May 29, 1851. Akron, Ohio’s Old Stone Church is packed to the brim. It's the second day of a big convention on women's rights. Hundreds of activists are there, but when one of them, Sojourner Truth, takes the floor, she stands out. Truth is a formerly enslaved woman, and her speech reminds the crowd that women’s rights includes the rights of working women, of Black women, and of women who are now enslaved. But this speech would be manipulated throughout history, and Truth herself boiled down to a fictionalized slogan. How did this feminist and anti-slavery activist get turned into a symbol? And what parts of the person got lost in that process? Who was Truth, really?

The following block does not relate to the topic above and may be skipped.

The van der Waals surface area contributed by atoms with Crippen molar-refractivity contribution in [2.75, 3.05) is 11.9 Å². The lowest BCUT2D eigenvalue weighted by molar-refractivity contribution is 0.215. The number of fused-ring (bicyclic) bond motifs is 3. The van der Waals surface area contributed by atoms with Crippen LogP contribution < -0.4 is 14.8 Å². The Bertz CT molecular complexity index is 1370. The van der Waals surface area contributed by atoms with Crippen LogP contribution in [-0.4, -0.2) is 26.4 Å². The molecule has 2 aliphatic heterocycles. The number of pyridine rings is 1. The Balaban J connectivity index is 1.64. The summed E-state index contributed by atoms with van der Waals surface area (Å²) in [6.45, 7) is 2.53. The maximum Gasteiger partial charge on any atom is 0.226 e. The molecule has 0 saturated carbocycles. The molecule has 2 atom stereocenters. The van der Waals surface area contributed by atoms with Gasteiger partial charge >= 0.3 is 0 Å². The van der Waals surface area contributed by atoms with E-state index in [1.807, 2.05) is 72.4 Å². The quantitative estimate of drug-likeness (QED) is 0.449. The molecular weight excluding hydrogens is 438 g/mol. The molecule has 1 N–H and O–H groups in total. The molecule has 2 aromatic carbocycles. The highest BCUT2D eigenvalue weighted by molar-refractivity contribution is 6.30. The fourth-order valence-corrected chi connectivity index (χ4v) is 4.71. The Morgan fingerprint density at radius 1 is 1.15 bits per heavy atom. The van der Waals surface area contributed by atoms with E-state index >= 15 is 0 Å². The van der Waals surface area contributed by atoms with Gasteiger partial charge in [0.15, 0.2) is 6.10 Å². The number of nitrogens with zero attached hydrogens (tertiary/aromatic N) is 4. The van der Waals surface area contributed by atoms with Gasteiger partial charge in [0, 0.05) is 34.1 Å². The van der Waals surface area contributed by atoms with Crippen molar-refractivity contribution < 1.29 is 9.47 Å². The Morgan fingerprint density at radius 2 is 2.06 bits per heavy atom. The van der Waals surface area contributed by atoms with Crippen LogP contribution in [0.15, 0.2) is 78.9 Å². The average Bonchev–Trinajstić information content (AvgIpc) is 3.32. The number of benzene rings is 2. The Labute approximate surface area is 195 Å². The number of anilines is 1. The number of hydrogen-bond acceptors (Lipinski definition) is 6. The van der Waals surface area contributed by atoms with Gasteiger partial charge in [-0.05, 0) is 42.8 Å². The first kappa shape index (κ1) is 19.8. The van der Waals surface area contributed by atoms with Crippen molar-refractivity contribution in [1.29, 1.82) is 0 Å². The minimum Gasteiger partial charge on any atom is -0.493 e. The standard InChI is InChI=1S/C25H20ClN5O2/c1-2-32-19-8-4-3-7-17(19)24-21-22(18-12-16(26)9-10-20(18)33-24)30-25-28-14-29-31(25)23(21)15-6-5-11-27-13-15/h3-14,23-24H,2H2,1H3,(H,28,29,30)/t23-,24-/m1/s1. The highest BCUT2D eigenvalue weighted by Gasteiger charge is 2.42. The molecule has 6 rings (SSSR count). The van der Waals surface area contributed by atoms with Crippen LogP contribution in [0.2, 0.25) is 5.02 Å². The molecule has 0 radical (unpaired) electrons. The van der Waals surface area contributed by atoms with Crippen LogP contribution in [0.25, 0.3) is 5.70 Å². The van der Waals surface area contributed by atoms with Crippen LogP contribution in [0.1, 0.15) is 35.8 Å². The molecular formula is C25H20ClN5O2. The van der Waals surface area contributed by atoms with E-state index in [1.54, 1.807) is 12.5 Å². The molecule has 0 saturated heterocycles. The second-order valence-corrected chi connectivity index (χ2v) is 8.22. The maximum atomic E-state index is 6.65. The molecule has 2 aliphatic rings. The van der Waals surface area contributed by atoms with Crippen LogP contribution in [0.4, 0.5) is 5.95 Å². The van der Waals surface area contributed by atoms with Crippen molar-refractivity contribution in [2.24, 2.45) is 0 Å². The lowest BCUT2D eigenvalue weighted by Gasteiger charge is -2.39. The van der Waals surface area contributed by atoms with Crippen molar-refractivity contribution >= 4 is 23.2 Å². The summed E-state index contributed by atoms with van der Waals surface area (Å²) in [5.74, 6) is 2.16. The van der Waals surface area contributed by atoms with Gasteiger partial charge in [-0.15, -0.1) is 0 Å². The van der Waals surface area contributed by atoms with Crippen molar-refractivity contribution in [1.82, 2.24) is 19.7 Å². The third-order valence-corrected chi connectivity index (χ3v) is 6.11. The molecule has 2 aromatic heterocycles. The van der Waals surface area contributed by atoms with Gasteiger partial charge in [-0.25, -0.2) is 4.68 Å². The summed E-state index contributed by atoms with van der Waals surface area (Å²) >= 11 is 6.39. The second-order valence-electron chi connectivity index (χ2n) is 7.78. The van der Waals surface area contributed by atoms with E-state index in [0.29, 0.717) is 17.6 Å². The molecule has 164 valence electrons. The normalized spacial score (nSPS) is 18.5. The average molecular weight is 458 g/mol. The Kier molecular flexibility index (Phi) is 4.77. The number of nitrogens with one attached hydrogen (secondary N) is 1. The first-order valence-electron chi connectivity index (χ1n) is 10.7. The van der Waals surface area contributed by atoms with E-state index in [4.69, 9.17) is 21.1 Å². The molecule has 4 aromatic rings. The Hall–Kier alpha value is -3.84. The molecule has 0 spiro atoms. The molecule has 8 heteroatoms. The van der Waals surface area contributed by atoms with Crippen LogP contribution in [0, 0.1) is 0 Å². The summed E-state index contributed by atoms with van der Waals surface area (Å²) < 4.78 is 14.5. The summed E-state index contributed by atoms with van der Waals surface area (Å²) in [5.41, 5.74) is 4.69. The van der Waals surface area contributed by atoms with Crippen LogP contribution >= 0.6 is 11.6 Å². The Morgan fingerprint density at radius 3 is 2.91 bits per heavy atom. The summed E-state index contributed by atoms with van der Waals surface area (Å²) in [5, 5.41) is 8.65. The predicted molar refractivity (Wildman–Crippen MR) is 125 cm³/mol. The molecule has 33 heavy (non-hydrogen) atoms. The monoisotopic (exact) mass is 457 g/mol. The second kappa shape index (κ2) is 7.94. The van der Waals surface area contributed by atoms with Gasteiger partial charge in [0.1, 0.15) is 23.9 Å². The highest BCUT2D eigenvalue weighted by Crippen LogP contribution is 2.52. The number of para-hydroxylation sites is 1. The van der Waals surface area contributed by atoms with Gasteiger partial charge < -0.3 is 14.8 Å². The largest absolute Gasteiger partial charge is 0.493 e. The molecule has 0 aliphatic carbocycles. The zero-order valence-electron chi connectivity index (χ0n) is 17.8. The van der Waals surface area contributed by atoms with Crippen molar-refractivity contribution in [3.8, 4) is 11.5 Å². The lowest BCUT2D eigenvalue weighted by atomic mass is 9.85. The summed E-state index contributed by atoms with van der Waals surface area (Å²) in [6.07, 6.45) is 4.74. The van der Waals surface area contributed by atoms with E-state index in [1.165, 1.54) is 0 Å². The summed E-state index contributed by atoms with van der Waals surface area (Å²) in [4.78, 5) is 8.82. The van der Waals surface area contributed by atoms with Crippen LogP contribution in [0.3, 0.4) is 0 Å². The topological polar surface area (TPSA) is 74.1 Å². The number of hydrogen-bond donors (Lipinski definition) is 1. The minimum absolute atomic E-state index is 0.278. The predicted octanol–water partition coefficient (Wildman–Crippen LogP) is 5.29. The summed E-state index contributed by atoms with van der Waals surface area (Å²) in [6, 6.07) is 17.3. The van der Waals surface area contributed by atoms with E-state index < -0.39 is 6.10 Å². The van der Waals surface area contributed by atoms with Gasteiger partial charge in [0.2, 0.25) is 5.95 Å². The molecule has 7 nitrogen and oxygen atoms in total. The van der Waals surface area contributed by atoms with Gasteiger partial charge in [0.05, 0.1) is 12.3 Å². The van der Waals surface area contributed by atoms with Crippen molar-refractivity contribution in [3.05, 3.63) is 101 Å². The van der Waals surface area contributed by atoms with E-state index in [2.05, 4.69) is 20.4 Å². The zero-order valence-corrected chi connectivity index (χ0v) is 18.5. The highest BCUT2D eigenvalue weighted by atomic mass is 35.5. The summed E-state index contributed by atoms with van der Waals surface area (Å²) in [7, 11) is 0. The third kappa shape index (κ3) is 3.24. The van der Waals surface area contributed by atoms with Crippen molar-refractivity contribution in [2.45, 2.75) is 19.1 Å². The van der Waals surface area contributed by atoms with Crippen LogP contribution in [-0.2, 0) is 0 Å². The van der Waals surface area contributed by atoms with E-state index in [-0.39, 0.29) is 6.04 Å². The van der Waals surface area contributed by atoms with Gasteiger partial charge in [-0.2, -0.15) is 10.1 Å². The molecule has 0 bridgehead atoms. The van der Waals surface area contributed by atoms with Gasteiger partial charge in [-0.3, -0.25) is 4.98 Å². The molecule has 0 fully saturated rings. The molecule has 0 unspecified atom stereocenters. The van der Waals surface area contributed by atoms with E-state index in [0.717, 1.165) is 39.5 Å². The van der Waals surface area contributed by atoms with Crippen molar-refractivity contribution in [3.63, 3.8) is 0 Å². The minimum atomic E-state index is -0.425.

Special thanks to our guest, Nell Irvin Painter, author of Sojourner Truth: A Life, A Symbol.
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